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“A novel is a long story with something wrong with it.”

That’s what Casey Peabody’s close friend Muriel muses (paraphrasing the writer Randall Jarrell) to her one day while the two young women ruminate over the novels they’re writing. It’s the late 90s in Boston. Casey is a writer in her thirties struggling to finish a book she’s been toiling over for years in stolen hours at dawn in her moldy garage apartment. Each day Casey rises early to work and then rides her bike to the restaurant Iris, where she makes money as a waitress in Harvard Square.

In “Writers & Lovers, Lily King deftly crafts a young woman aching to reach a personal Nirvana: self-sufficiency (she is buried by student loan and credit card debt), creative fulfillment and purpose (many of Casey’s friends have quit writing in search of lucrative jobs and stable relationships. She laments the years she’s spent on this book “I am wasting my life”), and to stay healthy (once she finally gets health insurance she attends doctor’s appointments to find out she might have cancer). These stressors are compounded by supreme grief that Casey struggles to navigate. Her mother has died and she is estranged from her father. She is prone to crying and emotional distress, often knocked sideways by the reverberations of her past that bubble up from inside her in the life she tries to get through each day.

Then there are the lovers. There’s Paco, a distant former boyfriend from when she lived abroad. There’s Luke, a poet she meets at a writing retreat early in the novel who is emotionally derailed by the loss of his young child. And then there are the two that come into the frame for the bulk of the novel: Silas and Oscar. Like Casey, Silas is a young writer struggling to create while dealing with the pressures of the day-to-day. King paints the progression of Casey’s character development by how she conflates her writer’s block with the lovers she chooses. Consumed with shame around her unfinished novel, she puts up a guard early when Silas asks her out: “But I can’t go out with a guy who’s written eleven and a half pages in three years. That kind of thing is contagious.”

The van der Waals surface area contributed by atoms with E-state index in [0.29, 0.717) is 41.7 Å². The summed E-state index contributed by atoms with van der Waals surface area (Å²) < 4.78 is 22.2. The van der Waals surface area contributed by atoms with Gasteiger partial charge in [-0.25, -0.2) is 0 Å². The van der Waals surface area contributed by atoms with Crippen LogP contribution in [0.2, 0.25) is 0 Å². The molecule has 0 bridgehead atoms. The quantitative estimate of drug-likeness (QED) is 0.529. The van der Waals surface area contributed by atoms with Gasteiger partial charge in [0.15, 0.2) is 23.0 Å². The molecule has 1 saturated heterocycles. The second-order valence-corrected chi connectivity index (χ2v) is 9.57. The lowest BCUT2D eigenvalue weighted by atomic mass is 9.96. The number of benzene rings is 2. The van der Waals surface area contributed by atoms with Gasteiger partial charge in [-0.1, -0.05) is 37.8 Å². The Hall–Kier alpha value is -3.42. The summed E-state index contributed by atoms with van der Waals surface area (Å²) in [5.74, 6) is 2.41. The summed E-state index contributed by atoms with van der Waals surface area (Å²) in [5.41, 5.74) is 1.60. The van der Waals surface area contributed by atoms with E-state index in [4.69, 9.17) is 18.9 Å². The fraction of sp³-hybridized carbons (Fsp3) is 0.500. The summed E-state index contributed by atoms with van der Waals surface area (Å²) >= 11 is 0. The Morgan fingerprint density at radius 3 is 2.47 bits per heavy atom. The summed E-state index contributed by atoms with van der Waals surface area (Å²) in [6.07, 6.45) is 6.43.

Oscar is different. An accomplished writer over a decade older than Casey, he has two young sons and more grief to spread around in King’s universe. Their family is still recovering from the death of their mother. Death permeates the book, it looms above every character’s outline, and King skillfully colors each of them in a different hue, offering Casey different case studies in how to move on while holding onto the memory of someone.


The way King writes the attractions between Casey and her lovers mimics the frustrations the character is feeling about her own writing difficulties. When she tries to explain her mother’s death to Oscar, she freezes: “I try to think of how to describe it to him, but nothing comes out.” There are moments of personal triumph — like the time she notices details that might please the poet Luke, but she doesn’t want to give it away: “There’s a dead spider whose legs look woven into the wool. He would like that. It would probably end up in a poem. I take pleasure in not showing it to him.”


In Casey, King has created a woman on the cusp of personal fulfillment and strong enough to stand on her own, someone akin to Sally Rooney’s Frances in “Conversations with Friends”both writers home in meticulously on female personal development mediated by capitalism, art, sexual relationships vs. romance, and friendship. But King also situates Casey inside a variation of the which-lover-will-she-choose framework of, say, Nancy Meyers’s film “Something’s Gotta Give.”

The book’s most profound moment comes near the end. After getting some bad news about her health and losing her job at the restaurant Casey needs to make a change. She finally gets a new job at a high school teaching English. There’s an assembly in front of students and as the new hire, Casey is invited to speak at it. It’s here where King deploys the soliloquy we’ve been looking for throughout the novel; King has brought her main character full circle. “If we didn’t have fear, imagine the creativity in the world. Fear holds us back every step of the way … Which is funny because aren’t we just improvising all day long? Isn’t our whole life just one long improvisation? What are we so scared of?”

King’s novel is a defense of writing, sure; her character finds her voice in the end and brings her novel to completion, and finally sells it. But King aims for something higher than that. The novel is a meditation on trying itself: to stay alive, to love, to care. That point feels so fresh, so powerfully diametrically opposed to the readily available cynicism we’ve been feasting on. That line has a depth to it that bears repeating: “A novel is a long story with something wrong with it.” The same can be said about life — that chessboard of missteps and hurdles daring us to be strategic but flirting with us to be reckless. King wants us to keep trying, through whatever means necessary, to beat the odds.



By Lily King

Grove, 336 pages, $27

Amy Pedulla is a writer and the senior audio producer at the Boston Globe where she produces and develops new podcasts.